It was a gloomy, rainy morning as we boarded the Bagheera on Peaks Island and set sail to Jewell Island in Casco Bay. We stopped at various places near islands to collect data from a CTD sonde, which measures temperature, salinity, pH, dissolved oxygen, turbidity and chlorophyll at various depths. We also took a core sample of the top 20 cm of the seafloor sediment by dropping a coring device attached to a cable off of the foreboom. Then we reeled it in and analyzed the muddy sediment. Once on Jewell Island we lowered our dry bags and food into Dr. Erikson’s little boat that we are towing for the entire voyage. Getting all of our gear to shore took several trips. We set up tents before it got dark and started getting dinner ready. The rain let up for a little bit until dinner time, when it picked up again, but fortunately we had a big group tent that could keep all of us out of the rain.
The following day we had lecture at the island’s Punchbowl. Here we learned about wave structures and how the two sides of the Punchbowl were affected differently by the same incoming wave sets. One side of the Punchbowl had rough waves and the other side was calm with hardly any waves flowing in, due to the friction generated by the shallowness of the bottom. We saw a dead seal that was missing its tail fins and you could see the jaw of the seal. It was so interesting, yet saddening at the sight of the poor mammal. We moved to the calmer side of the Punchbowl, where we learned that area was a big nursery during the summer months for organisms because predators could not get to them due to the water being so warm and shallow.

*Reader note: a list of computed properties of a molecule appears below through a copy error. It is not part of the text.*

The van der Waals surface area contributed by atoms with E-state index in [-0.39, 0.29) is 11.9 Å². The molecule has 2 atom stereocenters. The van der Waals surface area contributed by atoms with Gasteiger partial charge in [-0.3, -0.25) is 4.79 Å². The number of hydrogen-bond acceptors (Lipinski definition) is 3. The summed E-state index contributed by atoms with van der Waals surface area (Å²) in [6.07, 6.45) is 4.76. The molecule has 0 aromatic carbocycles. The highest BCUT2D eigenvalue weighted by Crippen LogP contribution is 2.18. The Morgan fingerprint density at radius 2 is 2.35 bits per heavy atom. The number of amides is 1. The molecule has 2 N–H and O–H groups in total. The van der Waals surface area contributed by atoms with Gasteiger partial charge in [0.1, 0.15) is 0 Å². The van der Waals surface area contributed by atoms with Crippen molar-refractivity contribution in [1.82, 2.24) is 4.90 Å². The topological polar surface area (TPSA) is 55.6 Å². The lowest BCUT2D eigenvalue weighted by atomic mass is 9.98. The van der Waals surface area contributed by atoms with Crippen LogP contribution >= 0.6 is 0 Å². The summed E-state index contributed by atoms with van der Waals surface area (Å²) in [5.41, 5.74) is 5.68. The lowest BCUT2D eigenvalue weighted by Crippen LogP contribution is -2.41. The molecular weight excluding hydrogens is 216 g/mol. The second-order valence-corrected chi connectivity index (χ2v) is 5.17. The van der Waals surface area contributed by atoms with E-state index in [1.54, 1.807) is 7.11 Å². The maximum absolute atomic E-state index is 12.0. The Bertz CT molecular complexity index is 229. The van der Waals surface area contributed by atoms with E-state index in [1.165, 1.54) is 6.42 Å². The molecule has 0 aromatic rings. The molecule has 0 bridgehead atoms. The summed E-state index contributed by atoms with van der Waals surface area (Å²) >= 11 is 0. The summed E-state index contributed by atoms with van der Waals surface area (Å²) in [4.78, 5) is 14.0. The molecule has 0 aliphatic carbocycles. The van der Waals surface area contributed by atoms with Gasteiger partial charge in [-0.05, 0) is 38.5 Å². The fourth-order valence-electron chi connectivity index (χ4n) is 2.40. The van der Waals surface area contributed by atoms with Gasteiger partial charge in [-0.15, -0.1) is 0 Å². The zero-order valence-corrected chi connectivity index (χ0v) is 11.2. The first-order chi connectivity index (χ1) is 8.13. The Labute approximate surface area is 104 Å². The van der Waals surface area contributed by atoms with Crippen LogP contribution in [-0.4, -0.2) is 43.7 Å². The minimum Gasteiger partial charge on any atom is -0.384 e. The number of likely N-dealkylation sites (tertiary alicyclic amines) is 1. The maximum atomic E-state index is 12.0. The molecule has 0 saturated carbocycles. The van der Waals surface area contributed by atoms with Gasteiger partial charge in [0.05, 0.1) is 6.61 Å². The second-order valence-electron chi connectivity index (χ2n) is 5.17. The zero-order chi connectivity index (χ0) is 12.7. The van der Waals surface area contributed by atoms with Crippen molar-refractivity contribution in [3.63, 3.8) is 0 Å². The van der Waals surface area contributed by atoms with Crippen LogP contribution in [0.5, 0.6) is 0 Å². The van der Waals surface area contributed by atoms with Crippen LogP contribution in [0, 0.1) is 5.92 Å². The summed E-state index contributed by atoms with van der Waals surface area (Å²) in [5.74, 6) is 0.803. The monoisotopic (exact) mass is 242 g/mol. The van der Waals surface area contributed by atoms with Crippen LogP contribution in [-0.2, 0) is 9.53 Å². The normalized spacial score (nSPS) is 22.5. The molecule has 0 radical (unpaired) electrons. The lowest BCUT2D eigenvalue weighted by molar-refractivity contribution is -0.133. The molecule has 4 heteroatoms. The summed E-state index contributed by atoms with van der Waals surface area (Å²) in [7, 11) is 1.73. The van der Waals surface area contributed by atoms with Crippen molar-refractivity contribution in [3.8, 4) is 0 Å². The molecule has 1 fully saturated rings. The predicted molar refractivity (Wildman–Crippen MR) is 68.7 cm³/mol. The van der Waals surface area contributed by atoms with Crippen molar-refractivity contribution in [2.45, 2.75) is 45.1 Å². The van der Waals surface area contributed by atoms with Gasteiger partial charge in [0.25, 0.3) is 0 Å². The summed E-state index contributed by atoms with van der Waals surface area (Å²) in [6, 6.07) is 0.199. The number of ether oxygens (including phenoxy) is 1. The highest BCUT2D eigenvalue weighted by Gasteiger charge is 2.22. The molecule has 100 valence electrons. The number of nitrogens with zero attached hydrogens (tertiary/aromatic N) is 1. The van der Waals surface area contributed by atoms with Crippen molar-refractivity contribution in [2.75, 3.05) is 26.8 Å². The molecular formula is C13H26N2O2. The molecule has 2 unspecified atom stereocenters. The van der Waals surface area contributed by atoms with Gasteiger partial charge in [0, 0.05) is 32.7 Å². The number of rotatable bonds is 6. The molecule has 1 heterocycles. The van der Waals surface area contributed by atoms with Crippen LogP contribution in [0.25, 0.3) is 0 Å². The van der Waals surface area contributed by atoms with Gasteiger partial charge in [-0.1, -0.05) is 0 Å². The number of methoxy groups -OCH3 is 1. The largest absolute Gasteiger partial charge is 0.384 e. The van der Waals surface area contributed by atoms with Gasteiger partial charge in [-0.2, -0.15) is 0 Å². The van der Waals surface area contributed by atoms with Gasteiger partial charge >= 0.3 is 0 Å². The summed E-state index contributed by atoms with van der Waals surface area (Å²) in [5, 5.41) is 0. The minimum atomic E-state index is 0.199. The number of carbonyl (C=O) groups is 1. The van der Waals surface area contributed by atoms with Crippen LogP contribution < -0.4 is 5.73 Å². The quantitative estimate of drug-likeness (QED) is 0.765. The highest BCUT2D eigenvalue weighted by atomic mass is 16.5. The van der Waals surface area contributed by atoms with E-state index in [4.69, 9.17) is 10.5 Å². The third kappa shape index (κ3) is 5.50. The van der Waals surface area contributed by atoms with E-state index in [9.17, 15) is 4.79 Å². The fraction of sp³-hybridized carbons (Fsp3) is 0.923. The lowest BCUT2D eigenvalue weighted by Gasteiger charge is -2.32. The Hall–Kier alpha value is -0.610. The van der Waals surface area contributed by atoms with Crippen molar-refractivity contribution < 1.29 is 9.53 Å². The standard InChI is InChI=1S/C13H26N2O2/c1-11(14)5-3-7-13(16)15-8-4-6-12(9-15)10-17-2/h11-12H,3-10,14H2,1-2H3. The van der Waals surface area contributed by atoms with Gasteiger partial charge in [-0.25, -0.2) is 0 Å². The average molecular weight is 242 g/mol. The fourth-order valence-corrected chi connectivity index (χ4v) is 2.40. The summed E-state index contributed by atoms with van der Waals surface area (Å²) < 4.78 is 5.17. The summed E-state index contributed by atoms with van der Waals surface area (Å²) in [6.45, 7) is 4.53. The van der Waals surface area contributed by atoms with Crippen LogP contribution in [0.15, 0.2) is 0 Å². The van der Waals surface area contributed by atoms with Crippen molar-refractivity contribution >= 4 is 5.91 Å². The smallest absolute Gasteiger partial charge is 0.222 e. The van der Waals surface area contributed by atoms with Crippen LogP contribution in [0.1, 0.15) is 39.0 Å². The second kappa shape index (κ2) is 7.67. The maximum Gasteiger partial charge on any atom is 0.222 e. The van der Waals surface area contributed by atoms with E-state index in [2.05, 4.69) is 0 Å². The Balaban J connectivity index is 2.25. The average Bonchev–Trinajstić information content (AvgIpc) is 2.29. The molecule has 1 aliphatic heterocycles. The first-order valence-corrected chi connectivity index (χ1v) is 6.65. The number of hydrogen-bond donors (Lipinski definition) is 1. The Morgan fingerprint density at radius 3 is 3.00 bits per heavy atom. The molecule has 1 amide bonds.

After lunch we went on a hike through the island. We saw two towers used for triangulation during World War II. One tower was about 5-6 stories high. From the top we saw above the trees the entire island, Portland, Halfway Rock and many miles out to sea. We reached a part of the island that had the WWII tunnels where ammunition and communication equipment were stored. We walked through the tunnels with many side rooms, large and small. On the far side of the tunnels, we reached what was left of large gun turrets. The structures were so fascinating and a part of history I didn’t know even existed from World War II.